Lu-Olo intervened in the political crisis, supporting his party’s stance and claims. Forced to appoint a government without Fretilin members because of the 2018 legislative polls, he refused to swear in a dozen ministers mostly from Gusmao’s party CNRT — the largest in the winning coalition. The tug-of-war lasted for almost two years, during which the executive was deprived of key members, in a situation that defied constitutional normality.

Then in 2020, the COVID-19 pandemic contributed to a climate of malaise among political actors. As tensions developed over the state of emergency, Lu-Olo masterminded a major government reorganisation. CNRT tried to force a clarification of the unprecedented ‘half-government’ by withdrawing support from then-prime minister Taur Matan Ruak when he presented the budget for 2021. But Lu-Olo did not dismiss Taur Matan Ruak. Instead, he revamped the government’s composition by bringing Fretilin ministers into the executive and forcing Gusmao and his party into opposition.

Political instability marked 2017–22, largely due to the president’s intervention into political affairs previously deemed the realm of parliament and favouring his party rather than performing his mandate to act ‘above the party fray’. A decision by the Timor-Leste Supreme Court of Justice denied a petition by some parliamentarians to examine the president’s behaviour on grounds of overstepping his constitutional competencies. Consequently, the room for presidential manoeuvre was enlarged.

In 2022, Lu-Olo was soundly defeated in the second round of presidential elections with 37.9 per cent of the vote. Jose Ramos-Horta, Timor-Leste’s second-ever president, returned on a platform to re-establish the convention regarding the ‘independence’ of the head of state and the scope of his political mandate.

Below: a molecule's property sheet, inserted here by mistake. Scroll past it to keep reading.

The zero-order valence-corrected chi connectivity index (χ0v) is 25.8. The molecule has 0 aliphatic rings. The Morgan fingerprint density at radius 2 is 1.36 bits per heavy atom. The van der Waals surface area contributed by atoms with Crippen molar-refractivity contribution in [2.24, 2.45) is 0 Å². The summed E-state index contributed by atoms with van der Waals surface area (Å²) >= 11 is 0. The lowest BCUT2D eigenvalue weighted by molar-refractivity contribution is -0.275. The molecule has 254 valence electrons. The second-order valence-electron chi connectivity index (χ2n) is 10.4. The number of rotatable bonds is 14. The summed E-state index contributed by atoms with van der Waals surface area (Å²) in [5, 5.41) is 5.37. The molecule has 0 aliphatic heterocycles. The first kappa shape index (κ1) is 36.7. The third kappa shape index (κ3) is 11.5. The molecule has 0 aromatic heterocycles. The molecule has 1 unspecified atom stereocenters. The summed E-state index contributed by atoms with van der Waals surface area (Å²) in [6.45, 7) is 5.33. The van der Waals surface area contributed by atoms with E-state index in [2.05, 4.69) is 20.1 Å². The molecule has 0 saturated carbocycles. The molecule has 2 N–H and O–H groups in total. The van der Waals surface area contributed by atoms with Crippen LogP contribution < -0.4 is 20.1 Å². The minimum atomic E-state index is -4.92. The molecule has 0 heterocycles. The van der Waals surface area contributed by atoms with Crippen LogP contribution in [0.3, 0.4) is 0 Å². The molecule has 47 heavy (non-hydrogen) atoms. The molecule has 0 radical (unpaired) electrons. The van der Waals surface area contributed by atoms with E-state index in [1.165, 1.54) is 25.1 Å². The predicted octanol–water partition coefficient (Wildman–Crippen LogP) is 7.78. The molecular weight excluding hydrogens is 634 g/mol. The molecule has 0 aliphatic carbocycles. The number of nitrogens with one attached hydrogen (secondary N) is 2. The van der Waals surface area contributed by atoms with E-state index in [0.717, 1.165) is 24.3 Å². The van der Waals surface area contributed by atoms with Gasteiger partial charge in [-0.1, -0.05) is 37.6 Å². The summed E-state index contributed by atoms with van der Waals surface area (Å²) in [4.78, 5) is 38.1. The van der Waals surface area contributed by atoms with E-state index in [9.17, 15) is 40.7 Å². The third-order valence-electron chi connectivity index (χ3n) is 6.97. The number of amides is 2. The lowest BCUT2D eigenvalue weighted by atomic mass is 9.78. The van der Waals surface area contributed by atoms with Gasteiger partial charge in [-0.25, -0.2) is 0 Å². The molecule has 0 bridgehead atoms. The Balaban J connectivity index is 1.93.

During the 2023 parliamentary elections, a second defeat for the outgoing majority was clear. Fretilin polled its lowest score in post-independence elections with 25.7 per cent while Gusmao’s party fell just short of an absolute majority, with 31 of 65 parliamentary seats. Gusmao was able to form a government coalition and be appointed prime minister.

This election marks a distinct return to the convention where presidents are expected to behave above the party fray and not muddle their democratic responsibility with partisan motives. With Gusmao and Ramos-Horta, charismatic legitimacy may continue to coexist with rational-legal forms of political appointments, resuming a foundational trait of Timor-Leste’s democratic life.

But some point to a need for generational turnover in Timor-Leste. As a Fretilin cadre, Araujo has expressed the view that his party ought to contemplate substantial renovations and unsuccessfully tried to make such a move when he challenged Alkatiri for Fretilin leadership in 2022. Others in different parties seem to be labouring towards the same goal, such as CNRT politician Dionisio Babo, Democratic Party politician Antonio Conceicao and Fidelis People’s Liberation Party politician Leite Magalhaes.

With this potential shift, it is difficult to imagine that the Gerasaun Tuan — long term leaders now in their 70s — will be in the front line for the next electoral cycle. But the replacement of heroes is never an easy task.

Rui Graça Feijó is a Research Fellow at the Centre for Social Studies, University of Coimbra, Portugal.

This article is part of an EAF special feature series on 2023 in review and the year ahead.